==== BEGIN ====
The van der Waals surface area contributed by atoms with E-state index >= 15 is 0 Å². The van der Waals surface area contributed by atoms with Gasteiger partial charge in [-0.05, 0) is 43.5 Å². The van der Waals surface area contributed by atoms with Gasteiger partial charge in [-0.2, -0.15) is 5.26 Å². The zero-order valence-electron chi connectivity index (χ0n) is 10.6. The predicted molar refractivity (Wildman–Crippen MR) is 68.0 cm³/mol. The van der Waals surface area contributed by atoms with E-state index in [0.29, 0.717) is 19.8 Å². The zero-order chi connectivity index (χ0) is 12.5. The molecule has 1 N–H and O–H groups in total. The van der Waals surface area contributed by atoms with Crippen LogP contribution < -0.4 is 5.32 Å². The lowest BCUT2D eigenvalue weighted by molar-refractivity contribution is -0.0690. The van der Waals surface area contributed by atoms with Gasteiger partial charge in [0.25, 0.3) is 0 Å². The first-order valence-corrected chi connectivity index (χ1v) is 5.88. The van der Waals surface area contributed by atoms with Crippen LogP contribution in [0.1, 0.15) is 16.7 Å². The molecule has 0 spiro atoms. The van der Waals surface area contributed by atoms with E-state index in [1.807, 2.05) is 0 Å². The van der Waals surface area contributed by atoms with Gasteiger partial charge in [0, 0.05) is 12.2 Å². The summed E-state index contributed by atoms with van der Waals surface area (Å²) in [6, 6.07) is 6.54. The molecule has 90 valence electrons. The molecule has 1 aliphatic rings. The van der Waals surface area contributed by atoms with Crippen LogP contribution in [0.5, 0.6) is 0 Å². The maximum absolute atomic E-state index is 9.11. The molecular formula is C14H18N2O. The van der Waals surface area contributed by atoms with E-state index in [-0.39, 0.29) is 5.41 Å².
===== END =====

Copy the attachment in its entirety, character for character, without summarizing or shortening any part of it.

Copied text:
The van der Waals surface area contributed by atoms with E-state index >= 15 is 0 Å². The van der Waals surface area contributed by atoms with Gasteiger partial charge in [-0.05, 0) is 43.5 Å². The van der Waals surface area contributed by atoms with Gasteiger partial charge in [-0.2, -0.15) is 5.26 Å². The zero-order valence-electron chi connectivity index (χ0n) is 10.6. The predicted molar refractivity (Wildman–Crippen MR) is 68.0 cm³/mol. The van der Waals surface area contributed by atoms with E-state index in [0.29, 0.717) is 19.8 Å². The zero-order chi connectivity index (χ0) is 12.5. The molecule has 1 N–H and O–H groups in total. The van der Waals surface area contributed by atoms with Crippen LogP contribution < -0.4 is 5.32 Å². The lowest BCUT2D eigenvalue weighted by molar-refractivity contribution is -0.0690. The van der Waals surface area contributed by atoms with Gasteiger partial charge in [0.25, 0.3) is 0 Å². The first-order valence-corrected chi connectivity index (χ1v) is 5.88. The van der Waals surface area contributed by atoms with Crippen LogP contribution in [0.1, 0.15) is 16.7 Å². The molecule has 0 spiro atoms. The van der Waals surface area contributed by atoms with E-state index in [1.807, 2.05) is 0 Å². The van der Waals surface area contributed by atoms with Gasteiger partial charge in [0, 0.05) is 12.2 Å². The summed E-state index contributed by atoms with van der Waals surface area (Å²) in [6, 6.07) is 6.54. The molecule has 90 valence electrons. The molecule has 1 aliphatic rings. The van der Waals surface area contributed by atoms with Crippen LogP contribution in [0.5, 0.6) is 0 Å². The maximum absolute atomic E-state index is 9.11. The molecular formula is C14H18N2O. The van der Waals surface area contributed by atoms with E-state index in [-0.39, 0.29) is 5.41 Å².